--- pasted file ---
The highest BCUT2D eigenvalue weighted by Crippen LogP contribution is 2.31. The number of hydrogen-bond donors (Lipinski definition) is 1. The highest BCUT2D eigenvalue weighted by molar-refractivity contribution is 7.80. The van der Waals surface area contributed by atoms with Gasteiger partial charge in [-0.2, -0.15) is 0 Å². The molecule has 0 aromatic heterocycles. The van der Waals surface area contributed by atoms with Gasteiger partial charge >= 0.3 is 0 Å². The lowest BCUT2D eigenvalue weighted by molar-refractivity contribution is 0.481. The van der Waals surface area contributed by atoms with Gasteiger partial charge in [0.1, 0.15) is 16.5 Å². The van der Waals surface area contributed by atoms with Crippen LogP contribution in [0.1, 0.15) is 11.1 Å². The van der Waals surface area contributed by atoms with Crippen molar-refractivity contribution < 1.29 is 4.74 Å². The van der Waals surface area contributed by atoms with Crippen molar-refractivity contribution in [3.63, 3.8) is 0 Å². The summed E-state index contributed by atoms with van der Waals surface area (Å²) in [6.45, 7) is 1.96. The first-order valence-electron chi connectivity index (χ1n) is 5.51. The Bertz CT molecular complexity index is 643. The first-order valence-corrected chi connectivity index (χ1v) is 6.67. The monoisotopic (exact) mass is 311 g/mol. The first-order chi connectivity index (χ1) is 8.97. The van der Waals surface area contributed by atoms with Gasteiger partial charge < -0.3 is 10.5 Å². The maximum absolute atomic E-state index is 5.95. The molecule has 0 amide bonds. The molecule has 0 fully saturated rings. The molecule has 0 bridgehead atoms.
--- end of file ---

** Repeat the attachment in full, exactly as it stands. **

The highest BCUT2D eigenvalue weighted by Crippen LogP contribution is 2.31. The number of hydrogen-bond donors (Lipinski definition) is 1. The highest BCUT2D eigenvalue weighted by molar-refractivity contribution is 7.80. The van der Waals surface area contributed by atoms with Gasteiger partial charge in [-0.2, -0.15) is 0 Å². The molecule has 0 aromatic heterocycles. The van der Waals surface area contributed by atoms with Gasteiger partial charge >= 0.3 is 0 Å². The lowest BCUT2D eigenvalue weighted by molar-refractivity contribution is 0.481. The van der Waals surface area contributed by atoms with Gasteiger partial charge in [0.1, 0.15) is 16.5 Å². The van der Waals surface area contributed by atoms with Crippen LogP contribution in [0.1, 0.15) is 11.1 Å². The van der Waals surface area contributed by atoms with Crippen molar-refractivity contribution < 1.29 is 4.74 Å². The van der Waals surface area contributed by atoms with Crippen molar-refractivity contribution in [3.63, 3.8) is 0 Å². The summed E-state index contributed by atoms with van der Waals surface area (Å²) in [6.45, 7) is 1.96. The first-order valence-electron chi connectivity index (χ1n) is 5.51. The Bertz CT molecular complexity index is 643. The first-order valence-corrected chi connectivity index (χ1v) is 6.67. The monoisotopic (exact) mass is 311 g/mol. The first-order chi connectivity index (χ1) is 8.97. The van der Waals surface area contributed by atoms with Gasteiger partial charge < -0.3 is 10.5 Å². The maximum absolute atomic E-state index is 5.95. The molecule has 0 amide bonds. The molecule has 0 fully saturated rings. The molecule has 0 bridgehead atoms.